This is an archived article that was published on in 2011, and information in the article may be outdated. It is provided only for personal research purposes and may not be reprinted.

Years ago I was the front-page editor of a newspaper when a call came from our reporter covering our local county council's weekly Tuesday night meeting.

The agenda that night was routine, so we weren't planning on a story for the next morning's paper. Even a small town has its threshold for news.

Turns out the council members brawled. Literally. A long-running feud finally blew up with punches between politicians. It was 11:17 p.m., less than 30 minutes from deadline. The reporter needed instructions.

"Write 12 inches. You've got 20 minutes."

After a quick call to the editor-in-chief, we rearranged the front page in record time — and it was a much more arduous task in those days. We were excited. Breaking news like this didn't happen very often in our community. A copy editor — the only copy editor we had, actually — was waiting for the council story when it arrived.

Urgently, she wrote the huge headline that went across the top of the front page: Tempers flair in council chamber.

I looked right at that headline, and right at the clock. It was 11:45 exactly. I thought the page looked great. "Send it." I was proud of my little team's performance.

The next morning, and this is why I remember all of this so clearly, you should have seen the editor's temper flare as she demanded to know how two college-educated, professional news people managed to screw up so badly.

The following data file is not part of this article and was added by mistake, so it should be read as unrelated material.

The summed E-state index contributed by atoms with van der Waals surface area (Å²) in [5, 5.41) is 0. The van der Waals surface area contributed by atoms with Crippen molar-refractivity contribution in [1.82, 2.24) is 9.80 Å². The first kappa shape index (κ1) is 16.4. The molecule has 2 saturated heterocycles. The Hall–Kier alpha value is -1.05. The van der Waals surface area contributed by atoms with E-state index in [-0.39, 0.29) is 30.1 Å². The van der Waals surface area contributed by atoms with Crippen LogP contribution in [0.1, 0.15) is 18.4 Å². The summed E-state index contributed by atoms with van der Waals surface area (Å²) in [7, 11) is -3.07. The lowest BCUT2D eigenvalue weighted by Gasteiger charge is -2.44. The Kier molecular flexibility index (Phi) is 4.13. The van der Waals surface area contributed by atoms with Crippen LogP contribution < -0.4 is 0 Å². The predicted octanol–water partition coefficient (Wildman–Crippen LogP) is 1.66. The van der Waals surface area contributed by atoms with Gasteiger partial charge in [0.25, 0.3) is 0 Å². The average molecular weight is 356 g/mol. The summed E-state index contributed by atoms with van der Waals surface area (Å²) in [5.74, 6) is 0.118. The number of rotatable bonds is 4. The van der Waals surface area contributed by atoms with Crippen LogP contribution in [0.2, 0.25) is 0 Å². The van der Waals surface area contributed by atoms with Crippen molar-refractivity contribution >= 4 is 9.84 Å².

It's flare, not flair, of course. We both knew that, we both messed up, and then — like now — there's absolutely no excuse.

Readers regularly write us, baffled as to how misspellings, incorrect word choice or simple typographical errors slip into The Salt Lake Tribune.

Kimberly Worner, a Texas native who oversees nightly production as news editor, likes to say this about our mistakes: "They're like the belly of a fat man wearing a T-shirt that's too small. It's there, and there's no hiding it."

No, there isn't. Our copy editors handle about a hundred different stories for a typical Tribune edition. The pace is brisk, and the work is challenging, fun and rewarding. Copy editors rarely receive the credit of a published byline as reporters and photographers do, so job satisfaction comes from a job well done. The adrenaline rush of deadline and having a key role in putting together an entire product rather than a single story are factors that often attract journalists to the specialty of copy editing.

But, like a baseball umpire, copy editors' work is generally noticed — even by their colleagues — only if there is a mistake.

Each page of The Tribune is double-checked nightly and section fronts receive even more scrutiny. Each day copy editors check dozens of facts, write scores of headlines and photo captions, design all of The Tribune's pages, choose the national and international stories from our wire services, and read every story published.

Perfection — the only standard that's acceptable — is the goal each day.

Michael A. Anastasi is The Tribune's managing editor who oversees production.